Will Ferrell’s naïf routine is unbearable. In this case, where the naïf is an abused dog who is unable to tell that what he endures at the hands of his owner is abuse, it’s distasteful. At least there are a couple good gags. The best one is the unintentional Dionysian bacchanal.
Gran Turismo (dir. Neill Blomkamp, August 25):
An uncreative sports movie that reveals nothing about the sport or the people who participate in it.
Back on the Strip (dir. Chris Spencer, August 18):
The bluster and grievances of washed-up middle-aged men who haven’t seen each other in years are excellent. Guys are exactly like this, needing to convince themselves and each other that they are who they used to be, and, if they’re not, needing to convince themselves and each other that the changes were for the better. But this is a small part of the movie. Bigger parts include an Idiot Plot romance and a mother sending her son down a path that will lead to him becoming a male stripper, a career she believes he will be successful in because his genitals are very large.
Retribution (dir. Nimród Antal, August 25):
Liam Neeson should go home.
Landscape with Invisible Hand (dir. Cory Finley, August 18):
[This is the kind of alien stuff I have completely lost patience with. It’s Cavafy’s “Waiting for the Barbarians,” but in a work of art you can make the barbarians show up. —Steve]
[I have nothing to add to the discussion of the recent piece in the Times on TikTok movie reviewers, but I will second that what the TikTokers are doing is not criticism and the comparison the piece makes to Cahiers is baffling and insulting. My real question is: what in the world does “when you read a critic’s review, it almost sounds like a computer wrote it” mean? —Steve]
Meanwhile, somewhere in the background of this whole noisy paradigm shift, an entire cycle of American movies has come and gone without anybody really noticing. They’re less a victim of Barbenheimer hijacking the collective consciousness—which absolutely is a factor—than of their own strange, hapless ephemerality. For the most part, they’re the cinematic equivalent of trees falling in some empty, faraway forest. Or maybe a Haunted Mansion: You could be forgiven for thinking that Justin Simien’s $150 million (!) family comedy—with its theme park IP and cast picked seemingly out of a hat—was some kind of Disney deepfake.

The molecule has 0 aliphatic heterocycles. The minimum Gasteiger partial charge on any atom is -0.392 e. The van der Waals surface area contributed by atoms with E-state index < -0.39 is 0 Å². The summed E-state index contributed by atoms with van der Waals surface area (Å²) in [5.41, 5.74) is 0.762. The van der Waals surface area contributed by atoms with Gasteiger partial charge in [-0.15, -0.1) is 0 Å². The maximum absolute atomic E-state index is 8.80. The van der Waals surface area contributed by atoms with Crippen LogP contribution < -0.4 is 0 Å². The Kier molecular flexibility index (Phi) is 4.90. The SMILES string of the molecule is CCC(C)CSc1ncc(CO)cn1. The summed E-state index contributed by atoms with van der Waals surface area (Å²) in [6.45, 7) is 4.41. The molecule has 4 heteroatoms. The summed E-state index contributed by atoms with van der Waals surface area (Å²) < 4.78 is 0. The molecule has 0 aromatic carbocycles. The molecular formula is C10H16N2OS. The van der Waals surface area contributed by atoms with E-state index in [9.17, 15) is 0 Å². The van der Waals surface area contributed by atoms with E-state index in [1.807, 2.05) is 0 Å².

But if we want movie theaters to survive, that will mean building the moviegoing habit in children, which means giving them an experience, beyond the candy counter, that keeps them coming back. A third Trolls movie may not offer that. Instead studios will need to get comfortable with some risk and some trust, making movies for children that don’t talk down to them.
[You would think that the makers of children’s movies, knowing that nothing will kill a movie as quickly as patronizing its audience, would not make movies that patronize kids. You would be wrong. —Steve]
In the LARB, an excerpt from Chris Yogerst’s upcoming joint biography of the Warner brothers (The Warner Brothers, September 5) addressing the strikes of 1945 and 1946:
Labor strikes continued at many studios in 1946. Someone was stabbed during a protest at Universal, fights regularly broke out at MGM, and pickets were mainstays at 20th Century–Fox, RKO, Paramount, and Columbia. Sorrell led hundreds of picketers back to the Warner Bros. lot in September 1946. Speaking through a megaphone, he announced, “There may be men hurt, there may be men killed before this is over, but we’re in no mood to be pushed around anymore!” The Los Angeles Times reported that thousands of pickets were preventing employees from entering the Warner lot. Having learned a lesson from the previous year’s strikes, Warner Bros. was not about to let the spectacle continue. When Sorrell’s group arrived shortly after 4:00 a.m., strikebreakers were ready with “chains, bolts, hammers, six-inch pipes, brass knuckles, wooden mallets, and battery cables.” Blayney Matthews, known as the “head of Warner Bros. private gestapo,” brought in county officers to help break the strike. The picketers were ready, though, donning the white air-raid helmets that had been so prominent during the war. The strikebreakers drove cars into the crowd, while the strikers tried to stop vehicles from getting onto the lot. Overturned automobiles eventually prevented workers from gaining access. Fire hoses and tear gas were used, once again, to disperse the crowd. Sorrell described the scene as “slaughter.”